The Aftermath Part: 3
Introduction to Rehab
A couple days after finding out about the infection, I was seen by the rehabilitation doctor to see if I was a candidate for her program. She said if I would cooperate with physical and occupational therapy, she would accept me into the program. This gave me a glimmer of hope, and I did cooperate as best as I could. Having been in bed for three weeks, I was so weak that even the simplest movement was taxing, especially with the continued pain and presence of two incisions.
My leg wound was draining, so the wound care nurse decided to use a wound vac. It was a ten pound machine which provided continuous suction to the wound area via a small hose placed in the wound, much like a vacuum cleaner does.
I had to be careful not to dislodge it as reapplication was a complex process. Everywhere I went, the machine portion had to be carried with me. I asked her if a wound like mine would ever heal. She looked sad as she said, “Not without more surgery.”
After a few days of therapy, I could stand and hop a couple steps on my good leg using a walker, do some simple arm and leg exercises. I sat in a chair for meals. The rehab doctor moved me to her floor for intensive therapy.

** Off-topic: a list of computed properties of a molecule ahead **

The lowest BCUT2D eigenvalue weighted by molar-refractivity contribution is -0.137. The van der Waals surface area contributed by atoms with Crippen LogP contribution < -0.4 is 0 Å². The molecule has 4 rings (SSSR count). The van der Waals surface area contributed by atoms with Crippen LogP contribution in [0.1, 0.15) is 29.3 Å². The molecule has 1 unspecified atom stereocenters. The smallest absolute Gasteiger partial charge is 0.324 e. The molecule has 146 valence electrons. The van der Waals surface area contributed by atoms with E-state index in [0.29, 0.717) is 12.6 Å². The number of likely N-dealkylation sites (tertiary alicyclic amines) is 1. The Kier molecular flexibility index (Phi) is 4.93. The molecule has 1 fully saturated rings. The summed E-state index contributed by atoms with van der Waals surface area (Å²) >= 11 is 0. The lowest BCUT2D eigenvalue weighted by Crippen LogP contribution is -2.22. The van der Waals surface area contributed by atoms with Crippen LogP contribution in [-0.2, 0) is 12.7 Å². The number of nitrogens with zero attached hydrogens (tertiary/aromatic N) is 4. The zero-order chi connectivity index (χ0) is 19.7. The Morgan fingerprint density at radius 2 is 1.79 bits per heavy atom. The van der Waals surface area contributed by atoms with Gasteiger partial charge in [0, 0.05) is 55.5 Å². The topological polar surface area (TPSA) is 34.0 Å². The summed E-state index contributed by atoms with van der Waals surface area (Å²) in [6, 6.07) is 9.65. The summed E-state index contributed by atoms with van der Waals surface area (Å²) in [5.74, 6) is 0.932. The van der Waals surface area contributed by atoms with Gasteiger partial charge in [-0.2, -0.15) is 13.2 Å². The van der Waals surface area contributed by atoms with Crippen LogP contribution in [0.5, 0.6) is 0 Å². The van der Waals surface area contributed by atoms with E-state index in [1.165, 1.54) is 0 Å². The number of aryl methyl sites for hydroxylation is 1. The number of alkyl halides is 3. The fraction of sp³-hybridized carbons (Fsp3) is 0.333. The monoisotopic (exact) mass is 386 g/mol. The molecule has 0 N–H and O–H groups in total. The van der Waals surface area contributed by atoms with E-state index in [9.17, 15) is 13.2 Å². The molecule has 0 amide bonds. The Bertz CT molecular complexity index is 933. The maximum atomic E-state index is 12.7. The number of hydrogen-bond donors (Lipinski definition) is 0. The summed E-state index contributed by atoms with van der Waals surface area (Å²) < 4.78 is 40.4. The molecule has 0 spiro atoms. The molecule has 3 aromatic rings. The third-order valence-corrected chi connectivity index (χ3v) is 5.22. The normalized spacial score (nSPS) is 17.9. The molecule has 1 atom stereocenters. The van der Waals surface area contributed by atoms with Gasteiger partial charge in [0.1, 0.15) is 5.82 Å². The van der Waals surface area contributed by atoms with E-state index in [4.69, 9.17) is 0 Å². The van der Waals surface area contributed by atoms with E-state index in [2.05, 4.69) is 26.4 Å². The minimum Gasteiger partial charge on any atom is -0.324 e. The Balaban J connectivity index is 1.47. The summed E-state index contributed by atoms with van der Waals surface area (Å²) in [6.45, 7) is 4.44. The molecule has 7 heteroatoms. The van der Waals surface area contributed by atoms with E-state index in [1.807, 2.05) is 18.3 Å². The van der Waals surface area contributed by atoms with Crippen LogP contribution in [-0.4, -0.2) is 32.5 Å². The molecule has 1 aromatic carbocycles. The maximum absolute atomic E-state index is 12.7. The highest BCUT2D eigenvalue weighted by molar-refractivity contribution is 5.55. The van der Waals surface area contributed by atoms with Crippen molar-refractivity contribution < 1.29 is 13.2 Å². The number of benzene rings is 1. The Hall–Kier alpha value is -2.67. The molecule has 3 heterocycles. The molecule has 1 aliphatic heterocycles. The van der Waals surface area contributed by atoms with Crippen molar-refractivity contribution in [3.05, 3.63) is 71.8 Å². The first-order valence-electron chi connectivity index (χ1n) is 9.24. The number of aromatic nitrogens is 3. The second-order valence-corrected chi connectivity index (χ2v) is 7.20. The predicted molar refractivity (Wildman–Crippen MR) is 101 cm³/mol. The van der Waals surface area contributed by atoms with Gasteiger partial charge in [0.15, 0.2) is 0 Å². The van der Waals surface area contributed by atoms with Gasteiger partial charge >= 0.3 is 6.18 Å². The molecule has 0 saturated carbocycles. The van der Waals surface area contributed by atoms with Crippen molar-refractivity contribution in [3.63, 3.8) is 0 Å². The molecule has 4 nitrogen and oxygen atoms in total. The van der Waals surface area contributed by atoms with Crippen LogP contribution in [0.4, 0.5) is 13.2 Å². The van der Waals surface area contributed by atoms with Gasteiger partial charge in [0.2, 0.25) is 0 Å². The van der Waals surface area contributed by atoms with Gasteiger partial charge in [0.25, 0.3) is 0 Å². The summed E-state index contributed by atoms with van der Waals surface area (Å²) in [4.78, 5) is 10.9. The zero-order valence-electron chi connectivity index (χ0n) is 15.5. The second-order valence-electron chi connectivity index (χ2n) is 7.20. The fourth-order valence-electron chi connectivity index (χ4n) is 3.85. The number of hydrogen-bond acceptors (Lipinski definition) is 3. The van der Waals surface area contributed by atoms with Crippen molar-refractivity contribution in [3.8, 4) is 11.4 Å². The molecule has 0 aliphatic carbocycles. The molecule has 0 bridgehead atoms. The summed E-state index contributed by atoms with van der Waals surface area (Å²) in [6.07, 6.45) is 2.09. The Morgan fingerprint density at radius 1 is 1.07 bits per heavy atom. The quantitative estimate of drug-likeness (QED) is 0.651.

The staff on the rehab unit was very demanding, but did seem to care about me. My daily program consisted of getting dressed in street clothes, or in my case, hospital scrubs as I was far from home. This was extremely painful, especially putting on pants, shoes and socks. I had two sessions of physical therapy, each forty-five minutes long, and two sessions of occupational therapy, again each forty-five minutes long. I had to sit up for an hour at each meal and was also, truly forced to play cards and board games with the recreational therapist for an hour as they thought that would help my depression. I was so tired, depressed and in so much pain, but I did my best.
After three days, it was determined I needed another surgery on my leg. This was performed the next morning and I was transferred back to my old nursing unit. At that point, it seemed this would never end, and frustration, depression and anger filled me. Each day, the surgeon would make his cold-hearted assessment and tell me to, “Stay the course,” a phrase I would truly learn to hate. What the “course” was, I had no clue.
I was placed on bed rest, continued to be on IV antibiotics and the wound vac. Pain control was inadequate, I couldn’t eat and began to wonder if I would ever have a life again. The bill collectors continued to call and my business contracts began being canceled as I was unable to fulfill them.
To be continued…